Fear and helplessness in Bancroft

June 11, 2019

June 11, 2019

By Nate Smelle

Last Tuesday afternoon the North Hastings Community Trust released its findings from the Water and Wastewater Survey it conducted in Bancroft between Feb. 22 to March 25. The three main themes to arise from the survey included: quality of life; a shared sense of fear and helplessness; and a desire to leave the Town of Bancroft.
While representing the Bancroft Family Health Team at the press conference, Sean-Lee Popham explained how Bancroft’s abnormally high water/wastewater rates are affecting people’s health and diminishing their quality of life. Evidence of this was found in the fact 78 per cent of respondents acknowledged how because of the high water rates they have had to reduce spending on other basic necessities of life. Even more telling was how when people were asked what they would spend their money on if their water/wastewater bills were reduced, most of their responses were directly associated with healthier living. Citing the data collected through the survey, Popham said that 63 per cent of people said they would spend more on healthier food; 28 per cent would spend more on recreation or sports; 25 per cent would spend more on medical expenses; and nearly 24 per cent would use the additional funds in their household budget to pay for counseling or therapy.
The survey also revealed that there is an overall sense of fear and distrust in governmental decision-making in relation to Bancroft. Trust board member Rebecca Mal-Eshun pointed out that the survey found that many people in the community have lost faith in government on all levels because they tend to make decisions without engaging with the people their choices and policies impact most.
Lacking this civic engagement at the grassroots, Mal-Eshun said this “makes people feel afraid and out of control of their lives.” In the absence of a clear solution and a government meaningfully attending to the crisis at any level, Mal-Eshun said “an atmosphere of pain, fear and helplessness” has developed in Bancroft.
For many in the community, this fearful sense of apathy combined with a degraded quality of life and poorer health have triggered a response to leave town. In fact, 46 per cent of respondents said they would move to another municipality given the opportunity; and 63.5 per cent they would not recommend Bancroft to others as a place to live.
As one half of a physiological response known as fight-or-flight, this reaction from nearly half of those surveyed in the community is to be expected. The fight-or-flight response is a physiological reaction that occurs in the presence of something mentally or physically terrifying, which either compels an individual to stay and deal with a threat or to run away to find safety. While the municipal and provincial governments argue over who’s to blame, the community is left with a choice regarding which of these two options is most compelling in terms of finding and implementing a solution.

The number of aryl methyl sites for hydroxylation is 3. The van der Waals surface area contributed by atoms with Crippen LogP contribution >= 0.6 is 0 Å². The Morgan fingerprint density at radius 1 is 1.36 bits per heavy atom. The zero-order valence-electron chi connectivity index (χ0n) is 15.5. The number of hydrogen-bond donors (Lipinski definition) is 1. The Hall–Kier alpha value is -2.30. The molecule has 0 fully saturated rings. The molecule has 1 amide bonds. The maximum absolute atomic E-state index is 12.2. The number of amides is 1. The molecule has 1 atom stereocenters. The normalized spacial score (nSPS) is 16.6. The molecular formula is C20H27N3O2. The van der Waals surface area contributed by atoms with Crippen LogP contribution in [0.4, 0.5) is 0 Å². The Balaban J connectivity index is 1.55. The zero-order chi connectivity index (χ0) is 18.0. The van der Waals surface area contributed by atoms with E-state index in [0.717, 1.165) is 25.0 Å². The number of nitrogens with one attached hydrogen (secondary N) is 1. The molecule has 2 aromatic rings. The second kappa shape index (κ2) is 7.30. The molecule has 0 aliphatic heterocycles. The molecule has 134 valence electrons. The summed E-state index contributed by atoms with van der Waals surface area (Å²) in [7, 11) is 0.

One thing that is for certain is that if a solution is going to be found it will not come from apathy. Through the survey the Trust has also established a series of recommendations for each level of government and the community. I will not go into each of the recommendations here, however a full copy of the Water and Wastewater Survey report can be accessed on the Trust’s website at:
Ultimately, the survey’s findings point a finger at a much bigger problem than just people’s water and wastewater woes. Though the high water/wastewater rates are a major contributing factor in the crisis of affordability occurring in Bancroft, the main issue that needs to be discussed is income inequality. As long as we stand idly by while the gap between the rich and the poor continues to widen this crisis will only worsen.
I will however mention one of the Trust’s recommendations which involves all levels of government and the community because I believe it to be an excellent starting point. In an attempt to encourage an all-encompassing engagement with community stakeholders, the Trust is advising the Town of Bancroft to invite residents to an open meeting where people can ask questions of council regarding their plans to address the crisis of affordability caused by the water/wastewater rate increase. Worth noting, the town’s invite list must also include: MPP Daryl Kramp; Minister of Environment, Conservation and Parks Rod Phillips; Minister of Municipal Affairs and Housing Steve Clark; Minister of Children, Community and Social Services Lisa MacLeod; and MP Mike Bossio.
If this meeting takes place, we will be able to tell how much our community matters to each of these elected officials by who shows up.



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